Anthony Weir also has an expanded version of his website Satan in the Groin on CD. You can buy the CD directly from the author here.
The Divine Hag of the Christian Celts
Jack Roberts and Joanne McMahon
Published in May 2001 by Mercier Press this is a new book by Jack Roberts.
An interesting read it proposes that not all figures are warnings against lust which is the major premise of Images of Lust. The book includes a useful gazetteer section but does include some figures which are dubious to say the least (Abson is a good example). The book is marred by some very bad editing which should have been picked up at the proof reading stage. The author names several figures as uniquely (sic) lying on their side. Another annoying point is that the South Tawton figure is said to be in South Taunton which is misleading. Minor gripes aside the book is extremely readable and is a useful addition to the subject.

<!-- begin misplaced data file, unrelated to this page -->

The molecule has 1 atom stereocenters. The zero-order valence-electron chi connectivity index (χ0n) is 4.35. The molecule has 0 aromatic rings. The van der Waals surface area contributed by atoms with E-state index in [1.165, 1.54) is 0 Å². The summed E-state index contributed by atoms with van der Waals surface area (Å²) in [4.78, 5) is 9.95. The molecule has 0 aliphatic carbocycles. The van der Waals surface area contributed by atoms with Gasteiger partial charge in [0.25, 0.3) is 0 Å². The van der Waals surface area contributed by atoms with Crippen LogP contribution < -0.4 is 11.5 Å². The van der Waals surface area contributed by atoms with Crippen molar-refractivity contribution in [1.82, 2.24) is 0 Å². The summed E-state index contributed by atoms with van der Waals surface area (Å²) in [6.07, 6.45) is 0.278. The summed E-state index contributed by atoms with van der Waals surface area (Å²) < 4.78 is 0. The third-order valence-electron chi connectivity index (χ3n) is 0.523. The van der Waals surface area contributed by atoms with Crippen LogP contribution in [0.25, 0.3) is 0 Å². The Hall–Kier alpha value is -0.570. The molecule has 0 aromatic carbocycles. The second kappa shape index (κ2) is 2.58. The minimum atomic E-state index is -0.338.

The Sacred Whore: Sheela Goddess of the Celts
This is one of the few books to be published about sheela na gigs in recent years. The book looks at the figures from an historical and psychological view and puts forward an Irish origin for the figures. While these ideas are interesting the book seems to suffer from the problem of stating theories as facts without backing them up with evidence. It also lists a number of dubious “new” figures. I can’t honestly recommend this book. As the reviewer on Amazon says “the cover is by far the best part”.
The Sheela Na Gigs of Britain and Ireland (Booklet)